Once you’ve constructed a full list of hypotheses that could solve all the issues you identified in Step 2, you need to prioritize your efforts.  There’s so much waste in our current problem solving methods because we go out and try to prove or disprove every hypothesis instead of focusing on the ones that could be the biggest.  Use the 80/20 method.  Do some rough calculations to see which idea might be the biggest.  The bottom line is don’t set out to prove or disprove every hypothesis.  Focus your efforts on the ones that could be the most meaningful.

Step 4: Conduct Your Analysis

You can stop twitching now – we finally get to open Excel.  But again, our analysis is a focused effort designed to prove or disprove our primary hypothesis (the one from Step 3 that we thought could have the biggest impact).  Center your analysis on proving or disproving that idea.  If you prove it’s a valuable solution, you’ll have some impact, pay your own salary to stick around to do some more problem solving, and then move on to the next most likely idea.  Ring the cash register, folks.  You may not find the biggest idea on the first shot but at least you’re making a contribution (unlike those folks who analyze everything but implement nothing).

Remember – you don’t need all the analysis.  You need the right analysis.  If you can focus your efforts on proving or disproving your primary hypothesis, you’ll be more efficient and get to answers quickly versus getting stuck in the muck of analysis paralysis.

Step 5: Advance Your Answer

Now that you’ve proven a hypothesized solution, you need to start selling that recommendation so it actually gets implemented.  Be sure you turn that hypothesis into a clearly worded recommendation.  Have the core analyses required to prove your case and not one bit more.  People aren’t impressed by your one million spreadsheets.  They’re impressed when you can pull out two or three core analyses that prove your case.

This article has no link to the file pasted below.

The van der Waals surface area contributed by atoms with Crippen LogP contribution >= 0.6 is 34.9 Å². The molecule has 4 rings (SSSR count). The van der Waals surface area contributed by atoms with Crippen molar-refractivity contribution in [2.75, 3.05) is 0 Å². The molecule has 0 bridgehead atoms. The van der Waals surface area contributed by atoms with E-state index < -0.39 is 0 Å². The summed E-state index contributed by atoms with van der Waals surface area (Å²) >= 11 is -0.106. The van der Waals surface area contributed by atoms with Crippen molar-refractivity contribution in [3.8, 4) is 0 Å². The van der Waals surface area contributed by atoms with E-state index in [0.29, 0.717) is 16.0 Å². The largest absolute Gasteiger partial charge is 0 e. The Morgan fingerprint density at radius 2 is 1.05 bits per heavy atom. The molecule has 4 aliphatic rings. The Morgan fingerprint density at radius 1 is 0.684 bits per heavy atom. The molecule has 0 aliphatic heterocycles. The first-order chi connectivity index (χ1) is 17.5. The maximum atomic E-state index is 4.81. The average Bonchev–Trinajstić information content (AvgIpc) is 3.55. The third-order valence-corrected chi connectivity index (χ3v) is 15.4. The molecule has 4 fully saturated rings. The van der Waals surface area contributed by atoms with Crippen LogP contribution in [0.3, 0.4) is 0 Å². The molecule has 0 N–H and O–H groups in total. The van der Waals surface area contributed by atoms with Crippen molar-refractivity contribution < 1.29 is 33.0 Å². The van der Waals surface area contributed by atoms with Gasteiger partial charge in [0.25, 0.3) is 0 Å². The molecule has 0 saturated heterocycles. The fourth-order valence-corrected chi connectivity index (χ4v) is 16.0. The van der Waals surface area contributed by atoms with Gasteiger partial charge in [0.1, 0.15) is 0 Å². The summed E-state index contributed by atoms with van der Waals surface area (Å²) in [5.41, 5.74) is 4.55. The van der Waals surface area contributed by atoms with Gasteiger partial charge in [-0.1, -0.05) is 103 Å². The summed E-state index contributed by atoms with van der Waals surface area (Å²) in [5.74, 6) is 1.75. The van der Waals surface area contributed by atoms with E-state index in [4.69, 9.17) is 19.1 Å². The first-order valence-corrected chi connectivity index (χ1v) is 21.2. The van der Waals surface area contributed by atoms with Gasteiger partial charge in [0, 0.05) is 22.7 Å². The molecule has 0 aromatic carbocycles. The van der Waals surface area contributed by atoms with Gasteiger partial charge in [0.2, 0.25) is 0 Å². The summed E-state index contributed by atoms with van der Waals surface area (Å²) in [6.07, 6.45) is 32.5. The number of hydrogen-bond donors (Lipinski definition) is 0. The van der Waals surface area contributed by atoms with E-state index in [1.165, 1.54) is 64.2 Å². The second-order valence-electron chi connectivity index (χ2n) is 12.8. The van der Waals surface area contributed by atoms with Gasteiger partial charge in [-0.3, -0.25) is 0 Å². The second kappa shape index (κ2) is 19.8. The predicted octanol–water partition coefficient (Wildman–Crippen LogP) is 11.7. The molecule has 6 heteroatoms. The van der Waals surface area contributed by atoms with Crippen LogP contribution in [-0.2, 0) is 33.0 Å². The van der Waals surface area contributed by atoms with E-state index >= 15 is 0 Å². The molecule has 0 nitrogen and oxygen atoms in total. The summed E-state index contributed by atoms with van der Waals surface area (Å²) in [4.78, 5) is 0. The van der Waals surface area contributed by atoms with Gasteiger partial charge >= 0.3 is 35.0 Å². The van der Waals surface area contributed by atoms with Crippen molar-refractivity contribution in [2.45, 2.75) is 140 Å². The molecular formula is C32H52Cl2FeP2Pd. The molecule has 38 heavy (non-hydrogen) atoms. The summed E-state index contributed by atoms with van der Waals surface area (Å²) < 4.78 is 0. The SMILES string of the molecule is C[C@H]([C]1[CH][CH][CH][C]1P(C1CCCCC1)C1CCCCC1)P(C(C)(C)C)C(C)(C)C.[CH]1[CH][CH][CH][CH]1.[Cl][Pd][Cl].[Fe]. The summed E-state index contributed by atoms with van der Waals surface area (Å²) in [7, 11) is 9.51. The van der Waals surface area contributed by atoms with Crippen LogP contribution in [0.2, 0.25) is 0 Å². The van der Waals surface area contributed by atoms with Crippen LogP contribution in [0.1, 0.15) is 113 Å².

Once you know what that recommendation is, you should put it into a logical, clear storyline.  Help your audience understand what the problem is, why we need to solve it, and how your recommendation saves the day.

There you go!

Five easy steps for solving even the most complex problems.  Note that the method is about clarity, focus, simplicity, and elegance.  It’s not an Excel competition.  It’s about who can crack the biggest problems the fastest and also who can crack the most problems in the shortest period of time.  I know it seems simple but the discipline takes a long time to acquire (and by the way – call us if you’d like help with improving your problem solving skills – we’d be delighted to teach you more about the method).

So what are the biggest challenges you face in your problem solving?

- Mike Figliuolo at thoughtLEADERS, LLC

P.S. For those of you who are too young to know who that is in the picture, it’s Vanilla Ice.  And if there’s a problem, yo – he’ll solve it.